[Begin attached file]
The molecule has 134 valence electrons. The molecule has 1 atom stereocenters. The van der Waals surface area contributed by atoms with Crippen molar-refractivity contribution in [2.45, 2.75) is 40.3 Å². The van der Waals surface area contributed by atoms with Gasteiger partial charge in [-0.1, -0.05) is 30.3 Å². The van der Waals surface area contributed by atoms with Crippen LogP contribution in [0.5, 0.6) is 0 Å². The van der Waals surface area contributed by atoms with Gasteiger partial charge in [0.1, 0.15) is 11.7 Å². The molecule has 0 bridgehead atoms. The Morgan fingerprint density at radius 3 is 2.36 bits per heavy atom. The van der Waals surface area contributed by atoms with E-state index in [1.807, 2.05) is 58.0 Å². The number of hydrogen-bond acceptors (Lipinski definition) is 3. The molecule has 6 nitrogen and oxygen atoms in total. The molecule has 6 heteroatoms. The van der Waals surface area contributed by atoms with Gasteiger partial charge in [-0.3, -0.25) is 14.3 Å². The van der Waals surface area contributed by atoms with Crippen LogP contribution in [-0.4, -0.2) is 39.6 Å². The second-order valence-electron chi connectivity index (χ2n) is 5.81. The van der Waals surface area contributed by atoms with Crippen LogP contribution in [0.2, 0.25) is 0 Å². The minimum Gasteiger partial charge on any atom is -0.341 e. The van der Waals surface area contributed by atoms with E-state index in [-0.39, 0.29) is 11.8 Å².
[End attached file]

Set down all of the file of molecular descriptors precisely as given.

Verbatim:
The molecule has 134 valence electrons. The molecule has 1 atom stereocenters. The van der Waals surface area contributed by atoms with Crippen molar-refractivity contribution in [2.45, 2.75) is 40.3 Å². The van der Waals surface area contributed by atoms with Gasteiger partial charge in [-0.1, -0.05) is 30.3 Å². The van der Waals surface area contributed by atoms with Crippen LogP contribution in [0.5, 0.6) is 0 Å². The van der Waals surface area contributed by atoms with Gasteiger partial charge in [0.1, 0.15) is 11.7 Å². The molecule has 0 bridgehead atoms. The Morgan fingerprint density at radius 3 is 2.36 bits per heavy atom. The van der Waals surface area contributed by atoms with E-state index in [1.807, 2.05) is 58.0 Å². The number of hydrogen-bond acceptors (Lipinski definition) is 3. The molecule has 6 nitrogen and oxygen atoms in total. The molecule has 6 heteroatoms. The van der Waals surface area contributed by atoms with Gasteiger partial charge in [-0.3, -0.25) is 14.3 Å². The van der Waals surface area contributed by atoms with Crippen LogP contribution in [-0.4, -0.2) is 39.6 Å². The second-order valence-electron chi connectivity index (χ2n) is 5.81. The van der Waals surface area contributed by atoms with Crippen LogP contribution in [0.2, 0.25) is 0 Å². The minimum Gasteiger partial charge on any atom is -0.341 e. The van der Waals surface area contributed by atoms with E-state index in [-0.39, 0.29) is 11.8 Å².